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11/23/2016 11:14:00 AM
Archbishop voices support for execution moratorium
Archbishop Alexander Sample
Archbishop Alexander Sample
Gov. Kate Brown
Gov. Kate Brown
Death penalty’s costs studied
A death sentence costs Oregon taxpayers four times as much as a sentence of life without parole. That’s one conclusion in a new detailed report issued by Lewis and Clark Law School in Portland and Jesuit-run Seattle University.

Some capital cases cost as much as $1 million more than aggravated murder cases not seeking a death sentence, the report said.

The academic study was paid for by the Oregon Justice Resource Center, which seeks to overturn the state’s death penalty law.

“We believe Oregonians need to know more about the death penalty system their taxes are funding,” says Alice Lundell, spokeswoman for the center.

Catholic opposition to the death penalty has grown since St. John Paul II said it was no longer necessary to protect society.  

The death penalty was reinstated in Oregon in 1984 and is one of three sentencing options for aggravated murder. The others are life without parole and life with the possibility of parole. Oregon’s district attorneys have discretion to pursue death sentences on a case-by-case basis.

Oregon’s last executions were in the mid-1990s. Former Gov. John Kitzhaber declared a moratorium in 2011 and Gov. Kate Brown has extended it. 

“We’re spending four times more on death sentences than on comparable cases without death sentences despite only having executed two people since Kennedy was President,” Lundell says.

The report’s authors say that because district attorneys and the courts did not provide data on their spending on death penalty cases, the findings are probably an underestimate of the cost.

There are currently 34 people on Oregon’s death row. Despite the moratorium, death penalty cases continue to proceed through the appeals system and new death sentences can still be issued.

The Oregon Justice Resource Center is calling on Gov. Brown to commute the sentences of all those on Oregon's death row to life without parole. 

 

 

 


Ed Langlois
Of the Catholic Sentinel

Archbishop Alexander Sample on the day before Thanksgiving issued a statement on behalf of the Archdiocese of Portland supporting Gov. Kate Brown’s decision to continue a moratorium on executions in Oregon.

“Governor Brown has answered the call issued by Pope Francis earlier this year to leaders around the world to mark the church’s Jubilee Year of Mercy by ending the use of the death penalty.”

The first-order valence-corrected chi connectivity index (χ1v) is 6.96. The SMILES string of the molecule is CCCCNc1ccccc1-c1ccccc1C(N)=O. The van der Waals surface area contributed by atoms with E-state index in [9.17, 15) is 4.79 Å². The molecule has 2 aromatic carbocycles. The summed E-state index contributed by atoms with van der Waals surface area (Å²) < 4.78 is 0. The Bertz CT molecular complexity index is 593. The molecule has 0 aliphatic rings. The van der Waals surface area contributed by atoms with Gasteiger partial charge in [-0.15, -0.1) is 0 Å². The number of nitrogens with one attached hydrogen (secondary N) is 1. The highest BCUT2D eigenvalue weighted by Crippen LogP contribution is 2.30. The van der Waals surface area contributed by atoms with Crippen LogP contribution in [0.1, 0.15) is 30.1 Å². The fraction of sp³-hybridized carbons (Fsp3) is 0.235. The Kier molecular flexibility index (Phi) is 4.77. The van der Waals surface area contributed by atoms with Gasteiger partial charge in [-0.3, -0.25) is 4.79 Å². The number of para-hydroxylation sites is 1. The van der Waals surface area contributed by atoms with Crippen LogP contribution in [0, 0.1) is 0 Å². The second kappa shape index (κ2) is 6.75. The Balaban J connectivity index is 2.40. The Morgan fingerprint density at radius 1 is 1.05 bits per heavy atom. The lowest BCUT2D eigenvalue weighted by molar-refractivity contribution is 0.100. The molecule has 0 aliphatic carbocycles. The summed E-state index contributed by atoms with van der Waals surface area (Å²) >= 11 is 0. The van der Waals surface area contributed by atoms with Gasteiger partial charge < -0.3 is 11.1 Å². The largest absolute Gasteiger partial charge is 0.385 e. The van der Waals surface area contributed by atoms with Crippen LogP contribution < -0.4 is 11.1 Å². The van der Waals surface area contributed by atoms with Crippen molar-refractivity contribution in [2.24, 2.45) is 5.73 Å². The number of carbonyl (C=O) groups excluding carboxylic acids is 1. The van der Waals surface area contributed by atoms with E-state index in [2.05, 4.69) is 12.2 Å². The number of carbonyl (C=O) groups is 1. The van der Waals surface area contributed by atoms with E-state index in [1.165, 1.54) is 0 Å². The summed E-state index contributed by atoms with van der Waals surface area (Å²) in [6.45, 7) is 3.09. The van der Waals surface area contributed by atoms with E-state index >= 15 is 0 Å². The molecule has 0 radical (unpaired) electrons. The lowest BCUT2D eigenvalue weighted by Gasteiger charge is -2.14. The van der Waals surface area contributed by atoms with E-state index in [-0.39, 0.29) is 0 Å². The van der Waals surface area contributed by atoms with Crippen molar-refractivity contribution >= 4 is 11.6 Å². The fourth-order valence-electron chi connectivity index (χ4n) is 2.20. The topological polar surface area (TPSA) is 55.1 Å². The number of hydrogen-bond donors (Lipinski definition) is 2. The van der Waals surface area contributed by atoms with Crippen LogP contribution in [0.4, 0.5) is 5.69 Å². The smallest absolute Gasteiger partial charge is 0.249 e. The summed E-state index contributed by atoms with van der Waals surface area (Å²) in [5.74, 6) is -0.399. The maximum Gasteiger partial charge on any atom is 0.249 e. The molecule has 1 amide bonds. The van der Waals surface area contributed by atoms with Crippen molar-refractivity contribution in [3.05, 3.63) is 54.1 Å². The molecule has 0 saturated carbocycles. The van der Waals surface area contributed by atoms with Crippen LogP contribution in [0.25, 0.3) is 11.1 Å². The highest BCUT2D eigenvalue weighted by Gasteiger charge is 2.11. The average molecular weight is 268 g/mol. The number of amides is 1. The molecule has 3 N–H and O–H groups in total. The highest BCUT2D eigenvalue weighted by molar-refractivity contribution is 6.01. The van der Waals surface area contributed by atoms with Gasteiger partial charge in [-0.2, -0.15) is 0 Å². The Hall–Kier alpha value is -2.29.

Archbishop Sample said the church once taught that the death penalty would be permissible in certain limited circumstances, but was not to be used when other means of protecting the community are available and sufficient.

“It is therefore clear that there can be no place for the death penalty in a developed society such as ours because it is not necessary for us to use capital punishment to protect ourselves from harm,” the archbishop said, echoing statements from St. John Paul II.

“We have matured in our respect for life and human dignity,” said the archbishop, who frequently visits prison inmates, including on death row.  

The archbishop cited the 156 overturned death sentences in the United States and the high cost that takes funds from “services that are life-sustaining, not life-ending.”

He also said that evidence shows capital punishment is not imposed fairly when it comes to race, class, location and other factors.

“The decision to reject death in favor of life does not reflect a lessening of sympathy with the families of those who have been victims of murder,” the archbishop said. “They continue to bear the burden of their grief and loss. Their right to see justice done on behalf of their loved ones is not diminished. But no peace can result from the violence of the death penalty.”

The nation’s bishops are united in the need to end the death penalty.

“The punishments imposed by our criminal justice system should reflect the inherent dignity of every human person,” the archbishop said.

 

 


 

 







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